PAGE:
Feral deer are running rampant in Victoria and Tasmania, destroying crops and natural habitats, prompting calls to change local laws and allow the animals to be classified as pests.
The Invasive Species Council is pushing for deer to be classified as pests in the states—which are the only Australian jurisdictions where deer are legally protected as game animals for hunting purposes.
There are solutions, so landowners can kill deer on their own properties and authorities can go onto public land and capture them.
Not classifying deer as a pest, however, creates a mixed message about whether they can be culled, the council says. Theoretically, the animals can run on neighboring properties without restriction.
The National Wild Deer Action Plan, developed by a working group and backed by the federal government, estimates there are up to two million wild deer in Australia – up from about 50,000 in 1980.
In Victoria there could be as many as one million, says Peter Jacobs, the Invasive Species Council’s state deer project officer.
“That protected status of deer is very much a relic of the past when there were small numbers of deer in Victoria that were basically released for hunting in the mid-1800s,” he told AAP.
“One landowner sees them as a serious pest, and the next landowner thinks they’re cute and likes the idea of them running around … and they don’t have to do anything about it.”
If left unchecked, wild deer populations in good conditions can increase by up to 50 percent a year, meaning a herd of 30 deer could grow to 500 in a decade, according to the action plan.
Jenny O’Sullivan, a cattle and sheep farmer in Victoria’s South Gippsland region, spoke to 15 other farmers near Cape Liptrap as part of a Landcare weed and pest control programme.
Each farmer was concerned about the “enormous increase” in deer damaging trees, prompting them to form a community action group to control the animals.
“We’re very keen to respect the deer—we don’t like to kill them… they’re very cute. But we cannot tolerate the damage they are doing to the forest,” said O’Sullivan.
“There are always going to be deer for the hunters to hunt, but we cannot continue to do what we are currently doing because it is not sufficient.”
She emphasized that deer control should be done by experienced shooters.
Victoria has its own plan – the Victorian Deer Management Strategy – which sets out a clear plan to manage deer populations.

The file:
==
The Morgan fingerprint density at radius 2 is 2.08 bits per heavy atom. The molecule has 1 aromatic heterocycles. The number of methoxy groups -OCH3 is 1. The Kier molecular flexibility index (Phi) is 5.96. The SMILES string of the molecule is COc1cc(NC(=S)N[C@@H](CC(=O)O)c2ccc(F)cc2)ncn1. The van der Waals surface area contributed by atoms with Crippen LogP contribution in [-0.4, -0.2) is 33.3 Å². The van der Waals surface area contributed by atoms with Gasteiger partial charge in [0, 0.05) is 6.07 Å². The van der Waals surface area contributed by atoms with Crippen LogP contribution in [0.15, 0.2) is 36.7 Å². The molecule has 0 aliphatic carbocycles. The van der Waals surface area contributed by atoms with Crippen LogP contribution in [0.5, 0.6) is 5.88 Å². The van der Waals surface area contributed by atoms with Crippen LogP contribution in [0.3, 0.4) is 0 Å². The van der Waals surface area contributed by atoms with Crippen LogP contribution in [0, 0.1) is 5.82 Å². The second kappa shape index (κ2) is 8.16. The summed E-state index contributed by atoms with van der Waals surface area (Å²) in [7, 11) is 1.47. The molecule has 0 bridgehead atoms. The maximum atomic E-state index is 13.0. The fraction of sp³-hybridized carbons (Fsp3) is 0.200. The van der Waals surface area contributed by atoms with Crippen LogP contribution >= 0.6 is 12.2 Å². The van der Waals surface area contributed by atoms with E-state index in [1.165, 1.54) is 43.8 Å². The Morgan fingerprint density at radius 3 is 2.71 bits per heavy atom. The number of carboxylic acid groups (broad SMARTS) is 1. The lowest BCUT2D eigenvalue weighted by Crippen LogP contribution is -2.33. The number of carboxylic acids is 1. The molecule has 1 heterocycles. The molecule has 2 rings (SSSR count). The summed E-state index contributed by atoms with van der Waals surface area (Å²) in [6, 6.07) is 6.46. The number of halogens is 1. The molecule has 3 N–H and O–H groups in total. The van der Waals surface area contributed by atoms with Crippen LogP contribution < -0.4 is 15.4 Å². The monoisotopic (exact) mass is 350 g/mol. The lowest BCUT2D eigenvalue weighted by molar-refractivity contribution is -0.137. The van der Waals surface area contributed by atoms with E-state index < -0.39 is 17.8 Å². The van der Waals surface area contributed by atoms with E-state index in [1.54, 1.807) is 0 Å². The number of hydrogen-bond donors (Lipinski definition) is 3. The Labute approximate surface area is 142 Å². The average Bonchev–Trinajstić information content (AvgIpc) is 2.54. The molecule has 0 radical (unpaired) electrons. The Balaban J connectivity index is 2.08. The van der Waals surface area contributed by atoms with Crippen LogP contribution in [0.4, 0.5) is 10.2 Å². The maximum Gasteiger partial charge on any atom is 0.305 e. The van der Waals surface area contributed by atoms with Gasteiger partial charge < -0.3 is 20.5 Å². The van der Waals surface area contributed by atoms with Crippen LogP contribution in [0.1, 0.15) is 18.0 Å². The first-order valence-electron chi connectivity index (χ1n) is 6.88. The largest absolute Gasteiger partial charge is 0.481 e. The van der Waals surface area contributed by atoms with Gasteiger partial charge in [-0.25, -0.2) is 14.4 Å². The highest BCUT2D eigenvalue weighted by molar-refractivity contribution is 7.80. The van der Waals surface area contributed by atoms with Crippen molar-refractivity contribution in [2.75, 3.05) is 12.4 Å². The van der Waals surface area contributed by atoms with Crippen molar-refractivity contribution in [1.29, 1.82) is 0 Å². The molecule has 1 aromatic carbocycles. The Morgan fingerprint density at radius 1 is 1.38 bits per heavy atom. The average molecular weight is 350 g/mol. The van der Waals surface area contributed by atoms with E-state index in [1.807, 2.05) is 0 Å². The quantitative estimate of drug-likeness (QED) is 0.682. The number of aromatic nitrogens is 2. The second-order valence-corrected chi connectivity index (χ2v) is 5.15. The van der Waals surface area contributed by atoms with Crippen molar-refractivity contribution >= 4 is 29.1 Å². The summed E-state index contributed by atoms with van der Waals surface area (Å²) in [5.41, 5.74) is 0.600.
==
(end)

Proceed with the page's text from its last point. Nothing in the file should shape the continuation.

The animal’s wildlife status does not prevent them from being controlled when they damage the environment or property, a spokesperson for the Victorian Department of Energy, Environment and Climate Action said.
In Tasmania, up to 100,000 deer are estimated to cover about a quarter of the state, encroaching on the Tasmanian Wilderness World Heritage Area.
Projections suggest more than 500,000 deer will roam Tasmania by 2050.
Culling permits differ for landowners in Tasmania, Invasive Species Council conservation officer Tiana Pirtle said.
“There is still a lot of bureaucratic red tape for landowners to wade through,” said Pirtle.
“There are a lot of landowners … in the Midlands where deer are the biggest problem and also the hardest to get permits to control, and they’re just really fed up with all these restrictions and unwillingness to admit it’s a problem.”
The Tasmanian government says its wild fallow deer management plan takes a balanced approach to managing the impact of deer on agriculture, along with conservation areas and forestry zones, while maintaining deer as a “traditional hunting resource”.
The federal government continues to work with the states and territories to address the “significant threat” of wild deer, a Department of Climate Change, Energy, Environment and Water spokesman said.
The government is pouring $224.5 million (US$156.72 million) into the Saving Native Species program and has given Tasmania $400,000 to use to eradicate deer in the Walls of Jerusalem National Park.
According to the federal Department of Agriculture, Fisheries and Forestry, about $18 million has been allocated directly to wild deer management programs since 2015.
The National Wild Deer Action Plan urges national authorities to create a containment zone and eradicate small deer populations outside the zone.
A draft action plan is open for public comment until March 20, after which it will be considered by the federal agriculture department’s Environment and Invasive and National Biosecurity Committees.